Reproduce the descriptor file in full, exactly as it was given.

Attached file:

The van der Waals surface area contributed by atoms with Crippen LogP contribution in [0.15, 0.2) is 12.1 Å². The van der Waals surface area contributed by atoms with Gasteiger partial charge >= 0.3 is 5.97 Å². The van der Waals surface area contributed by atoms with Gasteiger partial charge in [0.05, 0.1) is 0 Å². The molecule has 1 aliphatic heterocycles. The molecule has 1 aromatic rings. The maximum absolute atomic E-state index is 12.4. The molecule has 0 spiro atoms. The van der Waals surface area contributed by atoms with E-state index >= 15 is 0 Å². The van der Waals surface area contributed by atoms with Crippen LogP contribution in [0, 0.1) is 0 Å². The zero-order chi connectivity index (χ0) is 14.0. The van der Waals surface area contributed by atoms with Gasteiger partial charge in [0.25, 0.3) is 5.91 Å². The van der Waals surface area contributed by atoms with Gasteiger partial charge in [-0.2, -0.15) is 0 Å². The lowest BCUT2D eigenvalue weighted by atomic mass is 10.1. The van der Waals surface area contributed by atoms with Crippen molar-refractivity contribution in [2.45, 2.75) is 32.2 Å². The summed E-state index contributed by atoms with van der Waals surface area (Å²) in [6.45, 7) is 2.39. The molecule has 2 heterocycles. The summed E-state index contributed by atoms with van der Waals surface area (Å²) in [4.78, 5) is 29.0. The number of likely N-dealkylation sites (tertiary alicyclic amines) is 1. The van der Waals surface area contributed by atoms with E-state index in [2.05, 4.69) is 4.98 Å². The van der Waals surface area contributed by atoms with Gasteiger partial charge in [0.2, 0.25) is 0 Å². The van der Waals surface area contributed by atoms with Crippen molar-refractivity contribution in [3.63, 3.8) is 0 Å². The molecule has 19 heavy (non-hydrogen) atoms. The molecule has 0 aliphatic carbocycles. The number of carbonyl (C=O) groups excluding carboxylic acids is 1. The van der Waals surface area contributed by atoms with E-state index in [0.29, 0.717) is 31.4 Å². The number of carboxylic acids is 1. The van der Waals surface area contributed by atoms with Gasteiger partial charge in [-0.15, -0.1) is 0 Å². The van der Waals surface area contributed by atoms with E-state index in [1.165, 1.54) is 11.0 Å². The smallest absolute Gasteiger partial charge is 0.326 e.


The van der Waals surface area contributed by atoms with Crippen LogP contribution in [0.15, 0.2) is 12.1 Å². The van der Waals surface area contributed by atoms with Gasteiger partial charge >= 0.3 is 5.97 Å². The van der Waals surface area contributed by atoms with Gasteiger partial charge in [0.05, 0.1) is 0 Å². The molecule has 1 aliphatic heterocycles. The molecule has 1 aromatic rings. The maximum absolute atomic E-state index is 12.4. The molecule has 0 spiro atoms. The van der Waals surface area contributed by atoms with E-state index >= 15 is 0 Å². The van der Waals surface area contributed by atoms with Crippen LogP contribution in [0, 0.1) is 0 Å². The zero-order chi connectivity index (χ0) is 14.0. The van der Waals surface area contributed by atoms with Gasteiger partial charge in [0.25, 0.3) is 5.91 Å². The van der Waals surface area contributed by atoms with Gasteiger partial charge in [-0.2, -0.15) is 0 Å². The lowest BCUT2D eigenvalue weighted by atomic mass is 10.1. The van der Waals surface area contributed by atoms with Crippen molar-refractivity contribution in [2.45, 2.75) is 32.2 Å². The summed E-state index contributed by atoms with van der Waals surface area (Å²) in [6.45, 7) is 2.39. The molecule has 2 heterocycles. The summed E-state index contributed by atoms with van der Waals surface area (Å²) in [4.78, 5) is 29.0. The number of likely N-dealkylation sites (tertiary alicyclic amines) is 1. The van der Waals surface area contributed by atoms with E-state index in [2.05, 4.69) is 4.98 Å². The van der Waals surface area contributed by atoms with Gasteiger partial charge in [0.2, 0.25) is 0 Å². The van der Waals surface area contributed by atoms with Crippen molar-refractivity contribution in [3.63, 3.8) is 0 Å². The molecule has 19 heavy (non-hydrogen) atoms. The molecule has 0 aliphatic carbocycles. The number of carbonyl (C=O) groups excluding carboxylic acids is 1. The van der Waals surface area contributed by atoms with E-state index in [0.29, 0.717) is 31.4 Å². The number of carboxylic acids is 1. The van der Waals surface area contributed by atoms with Gasteiger partial charge in [-0.15, -0.1) is 0 Å². The van der Waals surface area contributed by atoms with E-state index in [1.165, 1.54) is 11.0 Å². The smallest absolute Gasteiger partial charge is 0.326 e.